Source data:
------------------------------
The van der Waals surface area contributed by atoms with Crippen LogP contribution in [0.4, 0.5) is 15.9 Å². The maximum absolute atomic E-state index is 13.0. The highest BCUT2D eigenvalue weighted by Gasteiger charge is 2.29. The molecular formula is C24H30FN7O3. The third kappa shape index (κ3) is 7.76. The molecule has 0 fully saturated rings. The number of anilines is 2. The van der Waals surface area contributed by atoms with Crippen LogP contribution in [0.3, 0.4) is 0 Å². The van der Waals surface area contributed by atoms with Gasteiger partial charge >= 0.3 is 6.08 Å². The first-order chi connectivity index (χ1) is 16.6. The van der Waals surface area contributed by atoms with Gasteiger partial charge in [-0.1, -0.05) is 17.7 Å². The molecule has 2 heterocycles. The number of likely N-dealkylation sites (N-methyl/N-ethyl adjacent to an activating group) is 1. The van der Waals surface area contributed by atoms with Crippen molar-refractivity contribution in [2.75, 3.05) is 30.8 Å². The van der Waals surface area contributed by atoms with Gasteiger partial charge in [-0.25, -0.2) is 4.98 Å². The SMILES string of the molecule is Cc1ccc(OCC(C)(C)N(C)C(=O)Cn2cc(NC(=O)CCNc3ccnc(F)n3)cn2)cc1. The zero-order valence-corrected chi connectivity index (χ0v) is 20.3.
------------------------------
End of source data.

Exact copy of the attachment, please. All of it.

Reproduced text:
The van der Waals surface area contributed by atoms with Crippen LogP contribution in [0.4, 0.5) is 15.9 Å². The maximum absolute atomic E-state index is 13.0. The highest BCUT2D eigenvalue weighted by Gasteiger charge is 2.29. The molecular formula is C24H30FN7O3. The third kappa shape index (κ3) is 7.76. The molecule has 0 fully saturated rings. The number of anilines is 2. The van der Waals surface area contributed by atoms with Crippen LogP contribution in [0.3, 0.4) is 0 Å². The van der Waals surface area contributed by atoms with Gasteiger partial charge >= 0.3 is 6.08 Å². The first-order chi connectivity index (χ1) is 16.6. The van der Waals surface area contributed by atoms with Gasteiger partial charge in [-0.1, -0.05) is 17.7 Å². The molecule has 2 heterocycles. The number of likely N-dealkylation sites (N-methyl/N-ethyl adjacent to an activating group) is 1. The van der Waals surface area contributed by atoms with Crippen molar-refractivity contribution in [2.75, 3.05) is 30.8 Å². The van der Waals surface area contributed by atoms with Gasteiger partial charge in [-0.25, -0.2) is 4.98 Å². The SMILES string of the molecule is Cc1ccc(OCC(C)(C)N(C)C(=O)Cn2cc(NC(=O)CCNc3ccnc(F)n3)cn2)cc1. The zero-order valence-corrected chi connectivity index (χ0v) is 20.3.